Cities significantly underprice their roads and parking facilities, forcing local taxpayers to subsidize out-of-town motorists. Municipal officials have an obligation to better manage these valuable public resources.
The physical scale and unprecedented population growth in some cities have officials grappling with how to manage their transportation network. The Open Mobility Foundation has a bold, digitally-based vision to help cities meet their mobility goals.
The career of Emily Yasukochi, senior associate at Nelson\Nygaard, has offered an incredible variety of experience and institutions considering it's all been centered around transit and sustainable transportation.
In Euclid v. Ambler Realty, the Supreme Court upheld the constitutionality of zoning. Although three justices dissented, they did not write a formal dissent. This article is what a dissent might look like if the justices knew what we now know.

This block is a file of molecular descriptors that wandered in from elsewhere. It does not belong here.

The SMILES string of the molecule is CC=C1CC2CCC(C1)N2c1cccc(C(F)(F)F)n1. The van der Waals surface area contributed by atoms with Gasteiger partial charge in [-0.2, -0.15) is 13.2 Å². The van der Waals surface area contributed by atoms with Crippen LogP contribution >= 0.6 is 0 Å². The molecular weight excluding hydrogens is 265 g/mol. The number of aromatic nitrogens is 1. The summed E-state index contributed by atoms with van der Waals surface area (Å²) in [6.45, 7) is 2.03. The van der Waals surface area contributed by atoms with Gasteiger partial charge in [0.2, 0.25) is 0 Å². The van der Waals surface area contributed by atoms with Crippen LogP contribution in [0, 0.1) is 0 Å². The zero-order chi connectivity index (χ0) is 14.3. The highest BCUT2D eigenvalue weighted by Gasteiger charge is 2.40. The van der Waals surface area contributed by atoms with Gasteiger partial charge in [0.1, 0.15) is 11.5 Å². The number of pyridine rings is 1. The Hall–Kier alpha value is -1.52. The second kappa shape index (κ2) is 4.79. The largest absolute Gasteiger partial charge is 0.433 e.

Charles Loveman, executive director of Heritage Housing Partners, explains the historical role that subsidized demand played in spurring housing production and the value of low to moderate-income affordable homeownership development.
Using a mid 20th-century painting as his point of reference, Benjamin Schneider points out that the vast, disruptive changes we often associate with San Francisco are only affecting the city's eastern side.
Cities in flyover country are facing new redevelopment challenges as companies relocate from costly coastal cities. In St. Louis, downtown revitalization has also brought plans to tackle blight, and the consequences for residents could be immense.
The city of Oakland, across the bay from San Francisco, is the rare California city quickly adding housing units to the urban core. Local businesses are struggling to hang on as construction changes the fabric of the neighborhood.
A feature article revisits the gentrification and displacement discussion, especially as it pertains to racial and economic demographics, in one of the nation's most troubled and challenging housing markets.
Acknowledging anti-development sentiments currently simmering at an "all-time high," New York's planning director Marisa Lago defended de Blasio administration policies like mandatory inclusionary housing.